mbined use of metformin and atorvastatin attenuates atherosclerosis in rabbits fed a high-cholesterol diet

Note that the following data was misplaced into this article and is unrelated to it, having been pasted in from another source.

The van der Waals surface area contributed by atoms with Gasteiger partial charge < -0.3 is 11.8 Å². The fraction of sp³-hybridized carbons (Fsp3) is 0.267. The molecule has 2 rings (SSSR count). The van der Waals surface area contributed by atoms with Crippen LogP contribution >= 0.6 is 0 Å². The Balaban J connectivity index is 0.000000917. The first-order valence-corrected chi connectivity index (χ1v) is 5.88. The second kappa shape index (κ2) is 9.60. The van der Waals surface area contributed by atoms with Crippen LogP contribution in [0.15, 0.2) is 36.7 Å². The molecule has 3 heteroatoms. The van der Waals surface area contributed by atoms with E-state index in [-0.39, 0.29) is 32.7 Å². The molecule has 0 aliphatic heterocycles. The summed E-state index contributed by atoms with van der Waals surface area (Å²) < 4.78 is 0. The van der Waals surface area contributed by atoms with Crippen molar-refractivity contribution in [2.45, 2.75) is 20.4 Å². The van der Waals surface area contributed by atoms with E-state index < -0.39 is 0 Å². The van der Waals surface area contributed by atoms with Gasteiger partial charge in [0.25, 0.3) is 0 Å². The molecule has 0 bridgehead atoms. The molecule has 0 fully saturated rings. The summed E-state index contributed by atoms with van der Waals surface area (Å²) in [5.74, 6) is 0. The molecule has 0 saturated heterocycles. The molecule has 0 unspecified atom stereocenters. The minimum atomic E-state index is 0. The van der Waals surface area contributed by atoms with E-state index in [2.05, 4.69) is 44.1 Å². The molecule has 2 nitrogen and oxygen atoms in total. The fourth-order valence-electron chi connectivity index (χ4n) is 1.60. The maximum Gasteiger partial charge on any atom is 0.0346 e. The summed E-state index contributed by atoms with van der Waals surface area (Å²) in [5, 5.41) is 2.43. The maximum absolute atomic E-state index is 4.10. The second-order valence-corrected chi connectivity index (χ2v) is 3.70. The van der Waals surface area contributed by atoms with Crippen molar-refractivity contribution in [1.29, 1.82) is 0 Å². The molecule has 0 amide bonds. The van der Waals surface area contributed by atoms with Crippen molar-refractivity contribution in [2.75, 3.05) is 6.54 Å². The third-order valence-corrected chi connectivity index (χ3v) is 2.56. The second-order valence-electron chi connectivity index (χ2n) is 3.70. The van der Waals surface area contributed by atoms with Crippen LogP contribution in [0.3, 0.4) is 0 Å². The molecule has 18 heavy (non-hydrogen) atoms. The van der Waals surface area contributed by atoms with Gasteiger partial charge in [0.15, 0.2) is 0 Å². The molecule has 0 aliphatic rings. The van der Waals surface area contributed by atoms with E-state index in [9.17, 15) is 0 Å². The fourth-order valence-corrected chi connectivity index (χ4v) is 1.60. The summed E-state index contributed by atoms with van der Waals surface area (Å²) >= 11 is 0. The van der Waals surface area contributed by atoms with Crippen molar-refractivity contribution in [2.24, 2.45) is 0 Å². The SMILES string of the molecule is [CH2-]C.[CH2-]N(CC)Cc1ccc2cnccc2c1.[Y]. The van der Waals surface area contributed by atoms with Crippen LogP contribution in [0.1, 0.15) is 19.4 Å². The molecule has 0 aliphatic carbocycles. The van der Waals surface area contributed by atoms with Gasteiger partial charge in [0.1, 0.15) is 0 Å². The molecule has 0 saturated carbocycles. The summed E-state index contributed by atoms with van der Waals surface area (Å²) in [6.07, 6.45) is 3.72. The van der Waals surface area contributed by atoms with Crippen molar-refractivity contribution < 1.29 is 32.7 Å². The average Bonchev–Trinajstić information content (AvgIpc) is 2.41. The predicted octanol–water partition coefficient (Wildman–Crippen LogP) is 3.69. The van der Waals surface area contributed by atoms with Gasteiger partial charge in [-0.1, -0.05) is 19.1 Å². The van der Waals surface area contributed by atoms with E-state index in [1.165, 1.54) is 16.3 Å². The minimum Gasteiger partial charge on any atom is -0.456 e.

Statins are widely used to reduce cardiovascular risk. Unfortunately, some patients still experience cardiovascular events though prescribed with high-intensity statins. Metformin, an anti-diabetic drug, was reported to possess anti-atherosclerotic effects. Therefore, the experiments were designed to evaluate whether combined use of metformin and atorvastatin can achieve additional benefits. In rabbits fed a high-cholesterol diet, we evaluated the effects of the combination therapy on atherosclerotic plaques, lipid profiles, blood glucose levels, liver and kidney functions. Effects of combination therapy on cholesterol efflux and the expression of related transporters were studied in vitro. Our results showed that the combination therapy induced a more significant decrease in atherosclerotic lesion area than atorvastatin without additional lipid-lowering effect. The combination therapy significantly increased the percentage of large high-density lipoprotein subfraction. The intravenous glucose tolerance test showed that atorvastatin-treated rabbits had an increased area under the curve for time-dependent glucose levels after a bolus injection of glucose, which was completely reversed by metformin treatment. In cultured macrophages, co-treatment with metformin and atorvastatin promoted cholesterol efflux and up-regulated expression of ATP-binding cassette transporters A1 and G1. Taken together, our results suggest that atorvastatin/metformin combination therapy may achieve additional anti-atherosclerotic benefits likely through increasing cholesterol efflux in macrophages.

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